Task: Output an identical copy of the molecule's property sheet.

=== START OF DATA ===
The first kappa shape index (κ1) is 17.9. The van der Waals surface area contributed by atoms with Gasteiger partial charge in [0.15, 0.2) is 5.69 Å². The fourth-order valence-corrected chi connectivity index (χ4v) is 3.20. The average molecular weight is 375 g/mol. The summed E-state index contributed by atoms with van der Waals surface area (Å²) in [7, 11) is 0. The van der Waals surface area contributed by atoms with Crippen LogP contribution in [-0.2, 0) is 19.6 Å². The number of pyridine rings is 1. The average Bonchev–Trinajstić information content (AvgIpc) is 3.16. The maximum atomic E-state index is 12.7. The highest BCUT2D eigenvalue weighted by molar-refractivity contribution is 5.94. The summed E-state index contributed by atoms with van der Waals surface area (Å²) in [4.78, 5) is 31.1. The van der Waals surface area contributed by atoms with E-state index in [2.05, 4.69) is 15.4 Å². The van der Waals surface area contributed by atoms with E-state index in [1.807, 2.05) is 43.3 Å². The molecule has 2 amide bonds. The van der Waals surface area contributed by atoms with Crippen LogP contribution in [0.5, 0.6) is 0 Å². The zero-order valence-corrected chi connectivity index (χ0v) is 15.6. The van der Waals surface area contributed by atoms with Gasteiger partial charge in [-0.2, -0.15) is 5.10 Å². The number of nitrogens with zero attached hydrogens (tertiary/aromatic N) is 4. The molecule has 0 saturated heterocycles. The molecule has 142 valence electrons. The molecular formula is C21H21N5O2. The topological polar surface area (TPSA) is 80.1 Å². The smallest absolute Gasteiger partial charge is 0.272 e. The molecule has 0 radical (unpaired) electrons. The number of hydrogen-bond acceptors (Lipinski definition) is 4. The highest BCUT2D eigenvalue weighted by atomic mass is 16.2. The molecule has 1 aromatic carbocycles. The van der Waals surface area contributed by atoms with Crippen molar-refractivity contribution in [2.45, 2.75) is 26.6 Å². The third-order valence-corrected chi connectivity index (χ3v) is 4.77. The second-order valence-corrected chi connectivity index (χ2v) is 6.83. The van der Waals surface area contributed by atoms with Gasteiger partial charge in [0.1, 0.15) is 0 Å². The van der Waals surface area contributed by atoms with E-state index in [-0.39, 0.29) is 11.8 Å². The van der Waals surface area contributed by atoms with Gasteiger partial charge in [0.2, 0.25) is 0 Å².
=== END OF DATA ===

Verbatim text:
The first kappa shape index (κ1) is 17.9. The van der Waals surface area contributed by atoms with Gasteiger partial charge in [0.15, 0.2) is 5.69 Å². The fourth-order valence-corrected chi connectivity index (χ4v) is 3.20. The average molecular weight is 375 g/mol. The summed E-state index contributed by atoms with van der Waals surface area (Å²) in [7, 11) is 0. The van der Waals surface area contributed by atoms with Crippen LogP contribution in [-0.2, 0) is 19.6 Å². The number of pyridine rings is 1. The average Bonchev–Trinajstić information content (AvgIpc) is 3.16. The maximum atomic E-state index is 12.7. The highest BCUT2D eigenvalue weighted by molar-refractivity contribution is 5.94. The summed E-state index contributed by atoms with van der Waals surface area (Å²) in [4.78, 5) is 31.1. The van der Waals surface area contributed by atoms with E-state index in [2.05, 4.69) is 15.4 Å². The van der Waals surface area contributed by atoms with E-state index in [1.807, 2.05) is 43.3 Å². The molecule has 2 amide bonds. The van der Waals surface area contributed by atoms with Crippen LogP contribution in [0.5, 0.6) is 0 Å². The zero-order valence-corrected chi connectivity index (χ0v) is 15.6. The van der Waals surface area contributed by atoms with Gasteiger partial charge in [-0.2, -0.15) is 5.10 Å². The number of nitrogens with zero attached hydrogens (tertiary/aromatic N) is 4. The molecule has 0 saturated heterocycles. The molecule has 142 valence electrons. The molecular formula is C21H21N5O2. The topological polar surface area (TPSA) is 80.1 Å². The smallest absolute Gasteiger partial charge is 0.272 e. The molecule has 0 radical (unpaired) electrons. The number of hydrogen-bond acceptors (Lipinski definition) is 4. The highest BCUT2D eigenvalue weighted by atomic mass is 16.2. The molecule has 1 aromatic carbocycles. The van der Waals surface area contributed by atoms with Crippen molar-refractivity contribution in [2.45, 2.75) is 26.6 Å². The third-order valence-corrected chi connectivity index (χ3v) is 4.77. The second-order valence-corrected chi connectivity index (χ2v) is 6.83. The van der Waals surface area contributed by atoms with Gasteiger partial charge in [0.1, 0.15) is 0 Å². The van der Waals surface area contributed by atoms with E-state index in [-0.39, 0.29) is 11.8 Å². The van der Waals surface area contributed by atoms with Gasteiger partial charge in [0.2, 0.25) is 0 Å².